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How To Maintain Your Hybrid Car

How To Maintain Your Hybrid Car

Being a car owner is a big responsibility. And it comes with costs. Not only fuel costs, but regular maintenance and check-up costs. Keeping your car maintained will ensure the life of your car. Do not forget to maintain everything from oil-changes to tire rotation. But when it comes to Hybrid cars, there are three main units of power source that need to be maintained and checked on a regular basis: the gas-powered engine, the electric motor and the battery. The key ingredient to the electric motor’s well-being is the battery.

Hybrid cars are still fairly new to the market. In essence that means that the number of mechanics available to service your Hybrid are numbered; however, as time rolls on, those numbers will change. So, by the time your Hybrid car needs serious maintenance there should many more qualified mechanics ready to service your vehicle. Until then, a Hybrid owner should utilize his/her dealer.


Until the number of qualified Hybrid mechanics grows exponentially a Hybrid owner should bring his/her environment-friendly Hybrid to an authorized dealer for maintenance. Dealers are currently the most knowledgeable mechanics to bring your Hybrid to for regular maintenance.

A Word About Maintenance

Currently, the maintenance costs, comparatively, for a Hybrid versus a convention gas-powered vehicle are nominal. In fact, engine wear may turn out to be less for a Hybrid due to its ability to shut itself down during idling. Thus, creating less wear on the engine. This is especially beneficial for city drivers. However, it remains true for drivers in any environment; city, suburban or country. The other bonus feature a Hybrid has that a conventional gas-powered vehicle does not have is its braking system. In a Hybrid, when slowing to a stop the electric motor slows the vehicle taking much of the strain off of the braking system. To sum up, engine use and brake use is less in a Hybrid as compared to a gas-only powered conventional car. These two factors weigh in on the maintenance list when comparison shopping or simply when owning a Hybrid car or Hybrid SUV.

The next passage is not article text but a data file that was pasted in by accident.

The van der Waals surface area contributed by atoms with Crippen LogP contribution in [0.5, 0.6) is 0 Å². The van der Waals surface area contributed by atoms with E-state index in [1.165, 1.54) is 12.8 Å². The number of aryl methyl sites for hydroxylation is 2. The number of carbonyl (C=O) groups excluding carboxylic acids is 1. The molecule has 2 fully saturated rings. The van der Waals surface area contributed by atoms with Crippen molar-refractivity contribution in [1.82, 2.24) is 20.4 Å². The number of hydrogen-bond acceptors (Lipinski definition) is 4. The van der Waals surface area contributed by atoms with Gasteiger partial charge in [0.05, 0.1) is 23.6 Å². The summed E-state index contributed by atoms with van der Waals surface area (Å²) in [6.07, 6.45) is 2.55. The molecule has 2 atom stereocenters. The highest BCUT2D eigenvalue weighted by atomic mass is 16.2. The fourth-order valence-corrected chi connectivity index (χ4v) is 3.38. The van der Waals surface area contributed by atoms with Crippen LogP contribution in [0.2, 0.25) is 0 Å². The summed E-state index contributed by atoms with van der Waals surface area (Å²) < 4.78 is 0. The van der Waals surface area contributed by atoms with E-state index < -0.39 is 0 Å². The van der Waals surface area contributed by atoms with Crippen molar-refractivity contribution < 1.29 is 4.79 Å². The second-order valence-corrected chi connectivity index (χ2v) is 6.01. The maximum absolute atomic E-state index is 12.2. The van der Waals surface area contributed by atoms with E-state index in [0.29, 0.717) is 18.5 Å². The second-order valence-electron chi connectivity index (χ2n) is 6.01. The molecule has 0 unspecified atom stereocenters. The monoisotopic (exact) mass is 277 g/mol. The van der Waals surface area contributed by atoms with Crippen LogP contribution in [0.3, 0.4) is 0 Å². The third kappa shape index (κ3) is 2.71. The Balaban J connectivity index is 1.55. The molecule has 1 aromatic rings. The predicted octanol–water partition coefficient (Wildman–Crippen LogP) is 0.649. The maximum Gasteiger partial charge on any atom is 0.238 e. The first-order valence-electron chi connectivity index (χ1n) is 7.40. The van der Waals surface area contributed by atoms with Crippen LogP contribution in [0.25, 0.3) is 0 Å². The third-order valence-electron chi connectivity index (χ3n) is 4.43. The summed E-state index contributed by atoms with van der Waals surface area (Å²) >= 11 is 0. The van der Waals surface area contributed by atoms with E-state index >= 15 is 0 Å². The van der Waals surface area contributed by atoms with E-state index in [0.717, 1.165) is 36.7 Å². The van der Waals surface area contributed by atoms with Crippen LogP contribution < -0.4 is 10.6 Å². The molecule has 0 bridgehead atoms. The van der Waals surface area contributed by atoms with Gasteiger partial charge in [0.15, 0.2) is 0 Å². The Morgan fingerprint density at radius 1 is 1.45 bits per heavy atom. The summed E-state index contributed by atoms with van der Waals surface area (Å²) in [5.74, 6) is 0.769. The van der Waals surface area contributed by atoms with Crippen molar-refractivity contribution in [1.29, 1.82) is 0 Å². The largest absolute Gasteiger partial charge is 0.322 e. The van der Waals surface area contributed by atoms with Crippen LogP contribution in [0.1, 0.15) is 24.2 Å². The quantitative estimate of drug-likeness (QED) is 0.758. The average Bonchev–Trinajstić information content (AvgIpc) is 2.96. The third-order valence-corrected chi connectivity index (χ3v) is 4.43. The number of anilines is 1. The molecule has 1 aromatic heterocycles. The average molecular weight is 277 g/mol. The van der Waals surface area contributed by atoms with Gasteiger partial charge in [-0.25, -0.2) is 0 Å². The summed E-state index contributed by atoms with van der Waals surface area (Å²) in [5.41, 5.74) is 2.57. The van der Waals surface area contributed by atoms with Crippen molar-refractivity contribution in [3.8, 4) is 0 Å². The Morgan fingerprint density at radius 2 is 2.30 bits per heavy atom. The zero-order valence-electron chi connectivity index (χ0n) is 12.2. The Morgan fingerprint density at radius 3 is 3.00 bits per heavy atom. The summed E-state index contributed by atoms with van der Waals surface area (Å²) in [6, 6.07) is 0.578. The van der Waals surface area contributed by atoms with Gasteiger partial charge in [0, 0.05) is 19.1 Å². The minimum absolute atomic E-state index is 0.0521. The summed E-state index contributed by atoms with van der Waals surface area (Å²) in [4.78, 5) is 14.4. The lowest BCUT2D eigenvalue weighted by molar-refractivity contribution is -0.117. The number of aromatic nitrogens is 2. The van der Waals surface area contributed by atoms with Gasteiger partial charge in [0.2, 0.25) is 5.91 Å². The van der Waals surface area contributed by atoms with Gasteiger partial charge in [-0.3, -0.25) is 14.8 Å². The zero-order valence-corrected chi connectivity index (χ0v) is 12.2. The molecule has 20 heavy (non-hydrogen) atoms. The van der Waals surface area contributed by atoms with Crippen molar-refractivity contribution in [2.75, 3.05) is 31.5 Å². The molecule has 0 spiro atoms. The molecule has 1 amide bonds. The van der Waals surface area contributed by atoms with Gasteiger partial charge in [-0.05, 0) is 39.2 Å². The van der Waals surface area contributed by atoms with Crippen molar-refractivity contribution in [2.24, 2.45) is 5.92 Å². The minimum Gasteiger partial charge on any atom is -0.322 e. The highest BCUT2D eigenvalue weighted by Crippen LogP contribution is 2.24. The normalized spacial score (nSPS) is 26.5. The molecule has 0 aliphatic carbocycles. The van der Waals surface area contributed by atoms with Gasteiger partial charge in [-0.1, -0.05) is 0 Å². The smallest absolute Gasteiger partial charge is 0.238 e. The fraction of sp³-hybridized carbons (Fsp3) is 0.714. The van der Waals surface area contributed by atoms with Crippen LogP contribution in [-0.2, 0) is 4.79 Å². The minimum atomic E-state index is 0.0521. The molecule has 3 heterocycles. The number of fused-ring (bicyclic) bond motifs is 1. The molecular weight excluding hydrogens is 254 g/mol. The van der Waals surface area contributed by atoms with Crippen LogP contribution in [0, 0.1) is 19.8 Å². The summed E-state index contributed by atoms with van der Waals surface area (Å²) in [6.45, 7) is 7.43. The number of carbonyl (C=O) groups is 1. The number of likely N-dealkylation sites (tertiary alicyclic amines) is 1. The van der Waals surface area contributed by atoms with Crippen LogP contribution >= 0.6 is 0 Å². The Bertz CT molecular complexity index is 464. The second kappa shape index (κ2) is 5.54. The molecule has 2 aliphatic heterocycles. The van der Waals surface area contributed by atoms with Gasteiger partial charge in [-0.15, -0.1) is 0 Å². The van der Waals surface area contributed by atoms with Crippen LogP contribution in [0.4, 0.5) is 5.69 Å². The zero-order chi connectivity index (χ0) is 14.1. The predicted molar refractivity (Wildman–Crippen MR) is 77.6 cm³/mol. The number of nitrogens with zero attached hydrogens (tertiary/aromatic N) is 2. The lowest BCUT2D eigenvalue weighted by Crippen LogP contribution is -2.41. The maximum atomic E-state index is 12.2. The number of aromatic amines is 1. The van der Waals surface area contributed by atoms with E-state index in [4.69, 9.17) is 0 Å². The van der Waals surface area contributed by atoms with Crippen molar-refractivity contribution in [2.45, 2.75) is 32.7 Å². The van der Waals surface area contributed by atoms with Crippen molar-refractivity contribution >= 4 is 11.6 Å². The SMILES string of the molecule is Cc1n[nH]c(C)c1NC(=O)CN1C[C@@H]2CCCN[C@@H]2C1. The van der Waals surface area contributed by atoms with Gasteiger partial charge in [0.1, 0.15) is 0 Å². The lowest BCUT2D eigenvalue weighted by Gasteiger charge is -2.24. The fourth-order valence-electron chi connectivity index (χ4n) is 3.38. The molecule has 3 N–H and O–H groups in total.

A Word About Batteries

The one component to be most concerned with when owning a Hybrid is the life of the battery. Keeping in mind that the battery provides life to the electric motor, the battery is an essential piece of the puzzle; one third of the three main components of the power sources in a Hybrid vehicle. The battery is constantly drained and recharged by the electric motor. Although replacement of the battery is a necessary component of owning a Hybrid car or SUV, many manufacturers sell their vehicle with excellent warranty packages.


No one can predict when a battery will expire. Luckily though, many manufacturers offer long warrantees on their batteries. Some, like Honda, offer 8 year/80,000 mile warrantees on their batteries. Others, like Toyota, offer even longer warrantees. Toyota’s is a 10 year/100,000 mile battery life warranty. But don’t be discouraged by warranty and eventual cost of replacement, which can reach close to $3600. Let’s say for example you have a warranty on your tires for 1 year and after 1 year your tires are perfectly fine. Simply said, there is no need to replace them. The same can hold true for your Hybrid battery. Depending on what make of car you own, taking for example the Honda, if after 8 years and 80,000 miles your battery is still working, then rejoice. The point is, just because a warranty period is up doesn’t mean the life of the battery is necessarily over. In some cases and with some manufacturers, they have not had to sell a new battery at all.

Cold Weather

Some Hybrid owners may notice a performance issue during cold weather; however this is due to the battery not being at its operating temperature. Giving the battery time to warm up will only improve performance and the Hybrid will run just as smoothly as it does in warm weather.

Maintaning Your Hybrid

Just like conventional gas-powered vehicles, regular maintenance is necessary. There is, however, cause to believe that the overall cost of maintaining your Hybrid may be equal to or less than maintaining a conventional car.


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